Ongoing efforts to improve mental and medical health care in jails come at a time when state reforms aim to send people who are convicted of drug crimes to county jails rather than prison and a crowded Salt Lake County jail has local leaders searching for extra beds in other counties.
Many of these Utahns are being booked into jails that have a low capacity to offer treatment. Some, including within Tubbs’s network, have no nursing staff, and it’s up to corrections officers to determine whether an inmate’s illness or injury warrants a trip to the hospital.
Cache County, which has registered nurses on staff, works with a local doctor who comes by when needed, according to Lt. Doyle Peck, the jail’s commander.
Policies that leave it up to jail staff to determine whether an inmate needs treatment outside a jail leaves room for errors — potentially fatal ones — if a jail staffer misses warning signs and an inmate doesn’t receive necessary medical treatment, said Karen Russo, president of the Wrongful Death and Injury Institute.
“This is literally where [the system] goes off the rails,” Russo said.
Jensen’s family is preparing a lawsuit and wondering how inmates could be left to die untreated in a county jail.
“Why would you not protect your citizens?” asked Jared Jensen, Madison’s father. “When you know that people have problems in jail, why don’t you have somebody who can actually do a lifesaving technique as simple as putting a needle in her arm?”
Counties, especially those in rural areas, say they often can’t afford expanded medical services or find professionals willing to work in a correctional setting at an affordable rate. Even Salt Lake County, which recently approved an expansion of its mental-health services, has struggled to find a staff psychiatrist.
“There’s only so much money,” said DeLand, who once was the Salt Lake County jail commander before overseeing the state prison system. “When you look at what it costs to put a full-time staff of doctors, nurses or whatever together, if you’re doing all that for 30 inmates or all that for 300 or 3,000 inmates, obviously the economies of scale make that impossible to do.”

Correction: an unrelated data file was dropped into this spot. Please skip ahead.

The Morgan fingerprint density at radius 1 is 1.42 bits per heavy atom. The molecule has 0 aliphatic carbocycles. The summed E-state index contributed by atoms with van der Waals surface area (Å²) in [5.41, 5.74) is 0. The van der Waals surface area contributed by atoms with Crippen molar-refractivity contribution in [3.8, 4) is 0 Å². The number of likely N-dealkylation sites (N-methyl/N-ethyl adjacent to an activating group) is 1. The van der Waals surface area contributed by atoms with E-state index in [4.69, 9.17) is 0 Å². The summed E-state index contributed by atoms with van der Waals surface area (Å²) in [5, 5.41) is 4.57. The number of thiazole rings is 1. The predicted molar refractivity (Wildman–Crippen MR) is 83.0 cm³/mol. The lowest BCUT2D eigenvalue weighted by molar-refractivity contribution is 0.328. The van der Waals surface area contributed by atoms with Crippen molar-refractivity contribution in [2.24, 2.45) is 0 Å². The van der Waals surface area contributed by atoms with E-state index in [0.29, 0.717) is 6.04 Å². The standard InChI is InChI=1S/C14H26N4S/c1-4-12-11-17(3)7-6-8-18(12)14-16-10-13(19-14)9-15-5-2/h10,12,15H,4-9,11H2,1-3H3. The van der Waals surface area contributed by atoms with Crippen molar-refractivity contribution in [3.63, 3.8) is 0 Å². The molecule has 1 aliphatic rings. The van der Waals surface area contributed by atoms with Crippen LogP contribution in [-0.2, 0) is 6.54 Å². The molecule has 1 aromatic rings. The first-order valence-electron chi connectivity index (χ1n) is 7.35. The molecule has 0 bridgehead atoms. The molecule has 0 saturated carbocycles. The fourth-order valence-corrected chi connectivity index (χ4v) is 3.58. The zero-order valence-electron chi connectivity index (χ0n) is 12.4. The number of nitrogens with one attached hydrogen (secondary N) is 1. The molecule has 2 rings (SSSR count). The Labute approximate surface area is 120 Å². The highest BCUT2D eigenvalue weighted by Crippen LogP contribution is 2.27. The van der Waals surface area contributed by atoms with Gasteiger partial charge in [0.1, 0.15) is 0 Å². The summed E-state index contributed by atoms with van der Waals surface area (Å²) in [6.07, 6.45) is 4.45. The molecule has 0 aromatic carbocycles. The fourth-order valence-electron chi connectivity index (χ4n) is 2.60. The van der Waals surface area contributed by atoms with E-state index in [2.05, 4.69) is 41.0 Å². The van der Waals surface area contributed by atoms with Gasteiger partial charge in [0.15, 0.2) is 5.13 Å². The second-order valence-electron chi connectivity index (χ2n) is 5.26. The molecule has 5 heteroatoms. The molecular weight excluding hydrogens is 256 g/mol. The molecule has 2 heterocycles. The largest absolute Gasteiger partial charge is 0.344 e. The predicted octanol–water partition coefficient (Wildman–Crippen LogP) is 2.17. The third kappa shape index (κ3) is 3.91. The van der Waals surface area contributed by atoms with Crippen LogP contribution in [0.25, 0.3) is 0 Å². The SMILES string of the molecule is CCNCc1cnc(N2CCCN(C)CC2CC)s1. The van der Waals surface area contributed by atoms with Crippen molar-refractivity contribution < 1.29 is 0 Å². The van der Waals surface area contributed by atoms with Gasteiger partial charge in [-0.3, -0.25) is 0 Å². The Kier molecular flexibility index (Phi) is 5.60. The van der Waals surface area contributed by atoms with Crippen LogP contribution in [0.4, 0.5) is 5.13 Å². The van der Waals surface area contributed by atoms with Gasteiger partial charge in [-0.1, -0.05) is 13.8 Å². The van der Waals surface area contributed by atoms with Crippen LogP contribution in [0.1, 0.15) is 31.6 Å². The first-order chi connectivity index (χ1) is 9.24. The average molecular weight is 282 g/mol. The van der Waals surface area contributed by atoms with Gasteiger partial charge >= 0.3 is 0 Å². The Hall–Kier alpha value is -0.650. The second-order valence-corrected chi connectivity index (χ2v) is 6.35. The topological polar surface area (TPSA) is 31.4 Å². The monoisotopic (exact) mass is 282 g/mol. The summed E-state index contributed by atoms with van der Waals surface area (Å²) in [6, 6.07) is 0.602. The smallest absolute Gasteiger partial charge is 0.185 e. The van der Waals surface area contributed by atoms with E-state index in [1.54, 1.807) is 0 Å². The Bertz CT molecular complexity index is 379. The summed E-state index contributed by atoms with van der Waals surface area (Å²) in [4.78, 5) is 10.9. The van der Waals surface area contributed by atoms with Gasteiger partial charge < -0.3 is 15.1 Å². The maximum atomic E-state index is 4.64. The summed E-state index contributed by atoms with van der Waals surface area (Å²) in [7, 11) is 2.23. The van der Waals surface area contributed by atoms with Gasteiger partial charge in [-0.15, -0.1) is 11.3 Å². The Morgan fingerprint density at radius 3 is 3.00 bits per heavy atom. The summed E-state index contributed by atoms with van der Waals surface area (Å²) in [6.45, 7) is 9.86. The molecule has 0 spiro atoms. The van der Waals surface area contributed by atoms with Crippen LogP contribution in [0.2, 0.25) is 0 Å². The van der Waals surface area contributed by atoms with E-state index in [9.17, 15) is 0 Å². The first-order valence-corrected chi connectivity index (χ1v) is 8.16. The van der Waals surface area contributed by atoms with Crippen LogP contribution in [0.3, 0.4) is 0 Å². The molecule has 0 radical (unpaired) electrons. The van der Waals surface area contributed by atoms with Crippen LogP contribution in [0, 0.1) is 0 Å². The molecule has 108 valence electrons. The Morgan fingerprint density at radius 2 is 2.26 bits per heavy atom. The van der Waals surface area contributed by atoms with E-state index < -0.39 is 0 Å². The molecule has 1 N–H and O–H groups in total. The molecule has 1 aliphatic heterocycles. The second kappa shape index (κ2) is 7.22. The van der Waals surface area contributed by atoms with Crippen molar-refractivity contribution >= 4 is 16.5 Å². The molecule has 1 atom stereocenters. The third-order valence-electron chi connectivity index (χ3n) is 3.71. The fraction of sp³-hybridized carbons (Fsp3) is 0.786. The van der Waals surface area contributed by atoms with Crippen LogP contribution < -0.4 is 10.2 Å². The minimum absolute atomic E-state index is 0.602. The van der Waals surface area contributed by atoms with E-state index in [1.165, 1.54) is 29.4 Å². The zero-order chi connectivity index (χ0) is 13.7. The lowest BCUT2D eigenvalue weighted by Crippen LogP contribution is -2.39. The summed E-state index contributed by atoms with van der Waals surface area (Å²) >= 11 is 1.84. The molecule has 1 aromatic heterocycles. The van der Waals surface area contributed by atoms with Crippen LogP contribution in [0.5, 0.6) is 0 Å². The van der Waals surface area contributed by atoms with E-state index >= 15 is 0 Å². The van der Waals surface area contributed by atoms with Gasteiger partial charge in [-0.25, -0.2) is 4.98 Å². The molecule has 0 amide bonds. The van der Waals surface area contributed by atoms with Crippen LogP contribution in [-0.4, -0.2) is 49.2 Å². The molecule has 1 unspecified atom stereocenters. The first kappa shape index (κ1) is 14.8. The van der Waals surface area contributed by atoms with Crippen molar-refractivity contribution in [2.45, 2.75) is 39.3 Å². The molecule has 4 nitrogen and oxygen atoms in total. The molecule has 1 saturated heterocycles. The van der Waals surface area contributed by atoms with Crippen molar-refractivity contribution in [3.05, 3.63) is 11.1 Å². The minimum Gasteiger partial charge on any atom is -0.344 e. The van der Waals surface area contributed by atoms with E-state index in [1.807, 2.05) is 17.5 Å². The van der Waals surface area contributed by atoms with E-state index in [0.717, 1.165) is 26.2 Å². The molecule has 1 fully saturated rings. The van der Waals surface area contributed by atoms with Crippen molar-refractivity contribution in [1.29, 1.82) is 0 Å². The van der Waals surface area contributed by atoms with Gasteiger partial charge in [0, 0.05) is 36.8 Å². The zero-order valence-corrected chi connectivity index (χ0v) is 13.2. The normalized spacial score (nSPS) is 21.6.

After Jensen’s death, the Duchesne County Commission voted to approve funding for the county to hire a registered nurse. It is also hoping to expand to create a medical wing that could help with inmates who are withdrawing from drugs.
“It’s in no way a reaction to what’s happened in the past,” said Ron Winterton, the commission’s chairman, referring to the death of Jensen and two others in the past two years in the jail.
Wasatch County, as elsewhere in Utah, for years left it up to jail staffers to determine when an inmate’s medical needs required attention outside the jail.
That jail, also overseen by Tubbs, hired a nurse last month, said Tubbs, which he attributed to the events in Duchesne. The county also hired Tubbs as an employee last year for $26,000, about the same he made when he was a contractor.
Juab and Lincoln, Wyo., counties have no nurse on staff, and Tubbs said when staffers contact him about someone who needs help, he often recommends getting them out of the jail.
“We’re stuck doing what we can do, giving the best medical care that we can,” Tubbs said. “When the officers call me with a patient, I am very reluctant to treat those patients conservatively not seeing a nurse. So I send almost all of those to the emergency room to get seen by a nurse and doctor.”
“I agree that an officer can’t make that call,” he said.
Tubbs also said medical changes in Duchesne happened after he talked to the office overseen by Sheriff Dave Boren, who has declined to comment about conditions in his jail on the advice of his attorney.
The changes recently adopted in Duchesne and Wasatch counties will bolster medical capacity at those jails. But Tubbs, along with DeLand and jail commanders across the state, conceded counties don’t have adequate medical services in house. It’s simply too expensive for small, rural counties.
“In an ideal world we would have round-the-clock nursing in every jail in the state,” Tubbs said. “The state doesn’t provide these smaller counties with any type of financing or any type of subsidies for nursing staff at the county jails in these smaller counties.”